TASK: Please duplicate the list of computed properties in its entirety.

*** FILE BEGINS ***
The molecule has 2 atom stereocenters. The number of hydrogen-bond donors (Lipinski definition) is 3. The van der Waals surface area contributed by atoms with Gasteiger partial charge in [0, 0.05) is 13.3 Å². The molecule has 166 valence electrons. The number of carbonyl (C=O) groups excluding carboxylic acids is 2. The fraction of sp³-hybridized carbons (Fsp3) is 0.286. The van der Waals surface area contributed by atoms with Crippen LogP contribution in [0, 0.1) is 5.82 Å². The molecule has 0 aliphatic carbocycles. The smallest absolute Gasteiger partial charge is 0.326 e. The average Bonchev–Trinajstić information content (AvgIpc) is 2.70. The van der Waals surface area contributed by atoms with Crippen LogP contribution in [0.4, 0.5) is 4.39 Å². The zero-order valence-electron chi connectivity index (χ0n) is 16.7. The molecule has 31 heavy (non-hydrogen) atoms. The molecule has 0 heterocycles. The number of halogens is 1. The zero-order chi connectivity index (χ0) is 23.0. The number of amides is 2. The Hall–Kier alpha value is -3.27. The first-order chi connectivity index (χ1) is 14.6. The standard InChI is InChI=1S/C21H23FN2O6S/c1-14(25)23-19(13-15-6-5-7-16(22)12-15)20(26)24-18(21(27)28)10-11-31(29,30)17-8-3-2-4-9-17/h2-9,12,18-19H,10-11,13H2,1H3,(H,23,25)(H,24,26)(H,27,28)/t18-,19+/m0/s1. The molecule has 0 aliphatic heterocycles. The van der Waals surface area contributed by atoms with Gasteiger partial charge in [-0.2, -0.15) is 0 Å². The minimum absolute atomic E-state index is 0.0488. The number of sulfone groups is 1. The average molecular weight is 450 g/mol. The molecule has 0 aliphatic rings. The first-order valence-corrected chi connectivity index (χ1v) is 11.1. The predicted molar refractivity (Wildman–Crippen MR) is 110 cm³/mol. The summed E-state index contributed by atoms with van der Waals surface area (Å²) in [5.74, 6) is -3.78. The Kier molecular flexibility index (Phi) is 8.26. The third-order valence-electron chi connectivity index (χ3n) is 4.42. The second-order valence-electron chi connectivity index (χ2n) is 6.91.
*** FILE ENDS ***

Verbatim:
The molecule has 2 atom stereocenters. The number of hydrogen-bond donors (Lipinski definition) is 3. The van der Waals surface area contributed by atoms with Gasteiger partial charge in [0, 0.05) is 13.3 Å². The molecule has 166 valence electrons. The number of carbonyl (C=O) groups excluding carboxylic acids is 2. The fraction of sp³-hybridized carbons (Fsp3) is 0.286. The van der Waals surface area contributed by atoms with Crippen LogP contribution in [0, 0.1) is 5.82 Å². The molecule has 0 aliphatic carbocycles. The smallest absolute Gasteiger partial charge is 0.326 e. The average Bonchev–Trinajstić information content (AvgIpc) is 2.70. The van der Waals surface area contributed by atoms with Crippen LogP contribution in [0.4, 0.5) is 4.39 Å². The zero-order valence-electron chi connectivity index (χ0n) is 16.7. The molecule has 31 heavy (non-hydrogen) atoms. The molecule has 0 heterocycles. The number of halogens is 1. The zero-order chi connectivity index (χ0) is 23.0. The number of amides is 2. The Hall–Kier alpha value is -3.27. The first-order chi connectivity index (χ1) is 14.6. The standard InChI is InChI=1S/C21H23FN2O6S/c1-14(25)23-19(13-15-6-5-7-16(22)12-15)20(26)24-18(21(27)28)10-11-31(29,30)17-8-3-2-4-9-17/h2-9,12,18-19H,10-11,13H2,1H3,(H,23,25)(H,24,26)(H,27,28)/t18-,19+/m0/s1. The molecule has 0 aliphatic heterocycles. The van der Waals surface area contributed by atoms with Gasteiger partial charge in [-0.2, -0.15) is 0 Å². The minimum absolute atomic E-state index is 0.0488. The number of sulfone groups is 1. The average molecular weight is 450 g/mol. The molecule has 0 aliphatic rings. The first-order valence-corrected chi connectivity index (χ1v) is 11.1. The predicted molar refractivity (Wildman–Crippen MR) is 110 cm³/mol. The summed E-state index contributed by atoms with van der Waals surface area (Å²) in [5.74, 6) is -3.78. The Kier molecular flexibility index (Phi) is 8.26. The third-order valence-electron chi connectivity index (χ3n) is 4.42. The second-order valence-electron chi connectivity index (χ2n) is 6.91.